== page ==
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Wage flexibility in the new European Union members: How different from the old?

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  • VAN POECK, André
  • VEINER, Maret

Abstract

In this paper we provide new evidence on aggregate labour market flexibility in the four largest new EU member states from Central Europe (CEEC4) and a benchmark of existing EU countries (EU9). This is done trough direct comparison of several labour market institutions from which we derive an institutional summary indicator. Another approach that we follow is the estimation of aggregate wage Phillips curves from which we obtain estimates for the wage responsiveness to unemployment in these countries. The results show that the CEEC4 cannot be regarded as an homogeneous group. The Czech Republic and Hungary are relatively flexible and comparable to the United Kingdom. Poland belongs to a subgroup with France, Germany and Italy, with reduced labour market flexibility. The results are especially problematic for the Slovak Republic where aggregate wages do not respond to unemployment, although labour market institutions are still more supportive to flexibility than in most incumbent EU countries.

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Bibliographic Info

Paper provided by University of Antwerp, Faculty of Applied Economics in its series Working Papers with number 2007016.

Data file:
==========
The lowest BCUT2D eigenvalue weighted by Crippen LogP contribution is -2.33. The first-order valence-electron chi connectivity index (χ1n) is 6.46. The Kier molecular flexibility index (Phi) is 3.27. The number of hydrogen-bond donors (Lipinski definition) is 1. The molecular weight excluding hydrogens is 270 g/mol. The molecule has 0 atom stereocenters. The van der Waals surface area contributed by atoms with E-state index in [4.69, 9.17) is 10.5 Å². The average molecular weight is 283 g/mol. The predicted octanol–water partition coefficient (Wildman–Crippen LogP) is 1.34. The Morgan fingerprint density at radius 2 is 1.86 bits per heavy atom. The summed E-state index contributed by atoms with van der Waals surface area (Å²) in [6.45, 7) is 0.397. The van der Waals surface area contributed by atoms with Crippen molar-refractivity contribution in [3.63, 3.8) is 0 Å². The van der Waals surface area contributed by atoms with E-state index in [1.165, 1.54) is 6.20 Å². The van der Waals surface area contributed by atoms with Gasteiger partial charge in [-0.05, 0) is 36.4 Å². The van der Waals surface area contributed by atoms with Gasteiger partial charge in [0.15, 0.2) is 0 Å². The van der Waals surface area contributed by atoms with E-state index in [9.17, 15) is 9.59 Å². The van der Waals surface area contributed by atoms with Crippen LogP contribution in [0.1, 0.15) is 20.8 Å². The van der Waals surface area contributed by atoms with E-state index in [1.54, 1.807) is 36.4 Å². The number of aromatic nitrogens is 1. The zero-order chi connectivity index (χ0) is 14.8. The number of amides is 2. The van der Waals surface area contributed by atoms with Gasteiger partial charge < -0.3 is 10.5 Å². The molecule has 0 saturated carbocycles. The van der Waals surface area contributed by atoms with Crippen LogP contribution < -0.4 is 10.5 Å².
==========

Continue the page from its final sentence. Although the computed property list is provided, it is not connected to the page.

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Length: 31 pages
Date of creation: Jun 2007
Date of revision:
Handle: RePEc:ant:wpaper:2007016

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Postal: Prinsstraat 13, B-2000 Antwerpen
Web page: https://www.uantwerp.be/en/faculties/applied-economic-sciences/
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  1. Olivier Jean Blanchard & Lawrence Katz, 1999. "Wage Dynamics: Reconciling Theory and Evidence," NBER Working Papers 6924, National Bureau of Economic Research, Inc.
  2. Huitfeldt, Henrik, 2001. "Unemployment, Labour Market Programmes and Wage Determination: Evidence from the Czech and Slovak Republics," Working Paper Series 2001:1, Uppsala University, Department of Economics.
  3. Ian Babetskii, 2007. "Aggregate Wage Flexibility in Selected New EU Member States," CESifo Working Paper Series 1916, CESifo Group Munich.
  4. Nicola Brandt & Jean-Marc Burniaux & Romain Duval, 2005. "Assessing the OECD Jobs Strategy: Past Developments and Reforms," OECD Economics Department Working Papers 429, OECD Publishing.
  5. Blanchflower, David G., 2001. "Unemployment, Well-Being, and Wage Curves in Eastern and Central Europe," Journal of the Japanese and International Economies, Elsevier, vol. 15(4), pages 364-402, December.
  6. Friedrich Schneider & Christopher Bajada, 2003. "The Size and Development of the Shadow Economies in the Asia-Pacific," Economics working papers 2003-01, Department of Economics, Johannes Kepler University Linz, Austria.
  7. Olivier Blanchard & Justin Wolfers, 1999. "The Role of Shocks and Institutions in the Rise of European Unemployment: The Aggregate Evidence," NBER Working Papers 7282, National Bureau of Economic Research, Inc.
  8. International Monetary Fund, 2005. "Wage Flexibility in Turbulent Times," IMF Working Papers 05/134, International Monetary Fund.
  9. Huitfeldt, H., 2001. "Unemployment, Labour Market Programmes and Wage Determination: Evidence from the Czech and Slovak Republics," Papers 2001:01, Uppsala - Working Paper Series.
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